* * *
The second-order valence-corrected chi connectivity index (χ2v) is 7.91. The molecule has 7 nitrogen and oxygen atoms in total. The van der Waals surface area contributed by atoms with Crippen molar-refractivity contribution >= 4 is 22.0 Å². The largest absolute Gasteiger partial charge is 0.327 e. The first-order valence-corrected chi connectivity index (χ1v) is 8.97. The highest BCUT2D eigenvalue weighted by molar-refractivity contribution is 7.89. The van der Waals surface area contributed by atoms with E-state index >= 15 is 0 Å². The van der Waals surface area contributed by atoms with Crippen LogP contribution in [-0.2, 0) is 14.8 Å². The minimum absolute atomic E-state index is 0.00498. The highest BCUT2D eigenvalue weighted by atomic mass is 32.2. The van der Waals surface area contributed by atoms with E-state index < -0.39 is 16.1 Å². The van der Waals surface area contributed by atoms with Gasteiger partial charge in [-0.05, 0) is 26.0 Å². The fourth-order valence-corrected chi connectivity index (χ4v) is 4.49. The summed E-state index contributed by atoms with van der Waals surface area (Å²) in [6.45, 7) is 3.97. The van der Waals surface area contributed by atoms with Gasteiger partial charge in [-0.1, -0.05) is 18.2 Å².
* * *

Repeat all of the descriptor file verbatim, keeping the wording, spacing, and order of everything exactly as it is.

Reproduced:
The second-order valence-corrected chi connectivity index (χ2v) is 7.91. The molecule has 7 nitrogen and oxygen atoms in total. The van der Waals surface area contributed by atoms with Crippen molar-refractivity contribution >= 4 is 22.0 Å². The largest absolute Gasteiger partial charge is 0.327 e. The first-order valence-corrected chi connectivity index (χ1v) is 8.97. The highest BCUT2D eigenvalue weighted by molar-refractivity contribution is 7.89. The van der Waals surface area contributed by atoms with E-state index >= 15 is 0 Å². The van der Waals surface area contributed by atoms with Crippen LogP contribution in [-0.2, 0) is 14.8 Å². The minimum absolute atomic E-state index is 0.00498. The highest BCUT2D eigenvalue weighted by atomic mass is 32.2. The van der Waals surface area contributed by atoms with E-state index < -0.39 is 16.1 Å². The van der Waals surface area contributed by atoms with Gasteiger partial charge in [-0.05, 0) is 26.0 Å². The fourth-order valence-corrected chi connectivity index (χ4v) is 4.49. The summed E-state index contributed by atoms with van der Waals surface area (Å²) in [6.45, 7) is 3.97. The van der Waals surface area contributed by atoms with Gasteiger partial charge in [-0.1, -0.05) is 18.2 Å².